PORTSMOUTH — The Newport Opera House Theater and Performing Arts Center may be located in the City by the Sea, but the major renovation project to bring the historic building back to its original splendor bears the fingerprints of many Portsmouth residents.
One of them is Bob Murgo, the construction superintendent for the project. You’ll often find Mr. Murgo, of Farrar & Associates Inc., sitting at his desk by the entrance, directing traffic, dealing with contractors and managing the daily site construction.
Although construction began in the spring of 2016, Mr. Murgo first started working here about 14 years ago, when the facade was restored.
“Then it kind of sat for a while; we would come in periodically to fix leaks in the building, just to preserve what was here. I’ve been working on and off year for 12 to 14 years, but pretty much full on since last year,” he said.
The historic opera house, built in 1867, is being restored and renovated to be used as a 700-seat venue for year-round programming of live performances and other cultural, educational and civic activity. It’s the oldest surviving theater building in Rhode Island.
The building’s exterior is being restored to its original 1867 look, while the interior will appear like it did after a renovation project was finished in 1929, when the upstairs balcony was put in and capacity increased, said Mr. Murgo. (More recently, the Opera House operated as a three-screen movie theater until its closing in 2010.)
The project’s completion date is projected for summer 2018, he said. “They’re still under a major fund-raising campaign,” said Mr. Murgo. “We’re kind of spending money as it comes in here.”
Mr. Murgo, a former triathlete, has been involved in numerous construction and restoration projects locally. Farrar & Associates has completed many projects at Salve Regina and also constructed the new, 16,000-square-foot parish house on the grounds of St. Mary’s Church on East Main Road.
He said the Opera House job is unique, however, due to its historic nature.
“The renovation is challenging with the style of the building, and its historical significance is definitely a key factor,” Mr. Murgo said. “I have a lot of pride in everything I do, and this especially. The interaction between everybody involved has increased twofold because of the type of project it is. It brings that many more professionals to the table — such as theater consultants — above and beyond the typical engineers and architects.”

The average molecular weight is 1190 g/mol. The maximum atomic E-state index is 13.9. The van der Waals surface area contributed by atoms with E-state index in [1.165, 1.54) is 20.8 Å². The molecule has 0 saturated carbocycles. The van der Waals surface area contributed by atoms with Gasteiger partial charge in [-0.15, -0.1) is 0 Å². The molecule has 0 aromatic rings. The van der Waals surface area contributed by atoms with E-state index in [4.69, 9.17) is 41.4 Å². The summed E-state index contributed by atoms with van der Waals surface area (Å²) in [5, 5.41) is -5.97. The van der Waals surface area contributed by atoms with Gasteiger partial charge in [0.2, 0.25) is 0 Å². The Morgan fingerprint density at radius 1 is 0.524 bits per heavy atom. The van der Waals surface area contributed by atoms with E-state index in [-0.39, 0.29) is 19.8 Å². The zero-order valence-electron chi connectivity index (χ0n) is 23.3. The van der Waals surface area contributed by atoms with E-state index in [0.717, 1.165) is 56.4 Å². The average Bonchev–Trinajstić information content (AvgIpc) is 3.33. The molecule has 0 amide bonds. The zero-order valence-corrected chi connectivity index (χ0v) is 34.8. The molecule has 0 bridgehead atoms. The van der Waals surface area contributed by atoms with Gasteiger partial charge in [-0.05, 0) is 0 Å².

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Another Portsmouth company on the job is M.F. Construction Corp. of Boyd’s Lane, the masonry contractor for the project.
The project’s 13-member Board of Directors also includes three Portsmouth residents: Kristin MacMannis, Arthur Chapman and Adam Townsend.
“One of the many things l love about Newport is its big-city arts and culture scene with a small-town vibe,” said MacMannis. “The only thing missing was a place to see great live performances. Void filled. We have tremendous history in Newport. It’s not very often people have the opportunity to be part of history.”
Added Chapman, “Performing arts help us increase our sense of empathy and understanding for differing points of view, which is in desperate need today. The Opera House will provide year-round performances of every aspect of the arts, dance, music, theater and more — not only enriching our lives, but also stimulating the economy of downtown Newport and greater Aquidneck.”
Among the other local supporters of the theater renovation are Newport Polo, Marlene Leatherbee and Martin Hewitt.
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